The udev program is designed to simplify the chaos that had overtaken the /dev directory with huge numbers of mostly unneeded devices. Understanding how udev works is key to dealing with devices, especially hotplug devices and how they can be managed.
The /dev/directory has always been the location for the device files in all Unix and Linux operating systems. Note that device files are not the same as device drivers. Each device file represents one actual or potential physical device connected to the host.
In the past, device files were created at the time the operating system was created. This meant that all possible devices that might ever be used on a system needed to be created in advance. In fact, tens of thousands of device files needed to be created to handle all of the possibilities. It became very difficult to determine which device file actually related to a specific physical device.
udev is designed to simplify this problem by creating at boot time entries in /dev only for those devices that actually currently exist or which have a high probability of actually existing on the host. This significantly reduces the number of device files required.
In addition, udev assigns names to devices when they are plugged into the system, such as USB storage and printers, and other non-USB types of devices as well. In fact, udev treats all devices as plug’n’pray, even at boot time. This makes dealing with devices consistent at all times.
udev also moves device naming out of kernel space and into user space.
Here is a link to a paper written by one of the authors of udev. It provides insight into the details of udev and how it is supposed to work. Note that udev has matured since the article was written and some things have changed, such as the udev rule location and structure.
One of the main consequences of using udev for persistent plug’n’pray naming is that it makes things much easier for the average non-technical user. This is a good thing in the long run, however there have been migration problems.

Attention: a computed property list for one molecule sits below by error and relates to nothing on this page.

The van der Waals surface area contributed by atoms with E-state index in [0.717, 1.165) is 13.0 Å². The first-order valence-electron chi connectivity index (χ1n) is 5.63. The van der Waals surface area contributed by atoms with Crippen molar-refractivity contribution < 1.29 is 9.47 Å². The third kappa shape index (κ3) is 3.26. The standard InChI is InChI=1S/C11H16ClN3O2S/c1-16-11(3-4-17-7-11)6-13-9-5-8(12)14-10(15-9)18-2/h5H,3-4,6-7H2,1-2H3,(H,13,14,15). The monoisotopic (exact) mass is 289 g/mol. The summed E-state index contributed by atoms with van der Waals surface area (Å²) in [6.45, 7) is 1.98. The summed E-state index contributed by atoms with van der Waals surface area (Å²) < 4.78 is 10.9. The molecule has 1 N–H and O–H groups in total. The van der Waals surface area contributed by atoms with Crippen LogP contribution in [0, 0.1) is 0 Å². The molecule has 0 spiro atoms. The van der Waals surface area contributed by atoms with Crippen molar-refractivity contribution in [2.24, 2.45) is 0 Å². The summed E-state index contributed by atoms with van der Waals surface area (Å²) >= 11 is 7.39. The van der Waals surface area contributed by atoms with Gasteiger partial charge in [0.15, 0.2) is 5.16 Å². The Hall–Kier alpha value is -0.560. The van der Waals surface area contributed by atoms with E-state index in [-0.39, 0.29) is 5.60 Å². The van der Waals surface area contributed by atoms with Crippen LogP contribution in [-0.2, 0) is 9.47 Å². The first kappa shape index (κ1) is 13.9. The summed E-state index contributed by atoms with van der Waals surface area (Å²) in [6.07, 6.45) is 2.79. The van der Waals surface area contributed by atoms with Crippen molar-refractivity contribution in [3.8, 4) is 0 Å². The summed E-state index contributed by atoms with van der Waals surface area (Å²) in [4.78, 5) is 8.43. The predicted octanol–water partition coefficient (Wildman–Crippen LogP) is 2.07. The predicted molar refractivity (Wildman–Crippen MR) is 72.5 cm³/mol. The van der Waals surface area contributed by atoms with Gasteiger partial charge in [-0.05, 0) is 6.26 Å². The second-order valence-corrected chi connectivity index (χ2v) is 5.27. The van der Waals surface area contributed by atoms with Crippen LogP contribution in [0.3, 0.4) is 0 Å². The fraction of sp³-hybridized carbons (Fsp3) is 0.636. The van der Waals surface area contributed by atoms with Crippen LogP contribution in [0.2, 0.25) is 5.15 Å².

udev stores its default naming rules in files in the /usr/lib/udev/rules.d directory, and it’s local configuration files in the /etc/udev/rules.d directory. Each file contains a set of rules for a specific device type.
In earlier versions of udev, there were many local rule sets created, including a set for NIC naming. As each NIC was discovered by the kernel and renamed by udev for the very first time, a rule was added to the ruleset for the network device type. This was initially done to ensure consistency before names had changed from “ethX” to more consistent ones.
Now that udev has multiple consistent default rules for determining device names, especially for NICs, storing the specific rules for each device in local configuration files is not required to maintain that consistency.
Although udev is designed to provide persistent device naming, I found that there were some issues with this and devices such as multiple Network Interface Cards (NICs) were renamed after upgrades from Fedora 11 to fedora 12 or from pre-udev releases of Fedora to post-udev releases. This was necessary to move from random device naming to consistent naming, but it did cause a few issues when upgrading.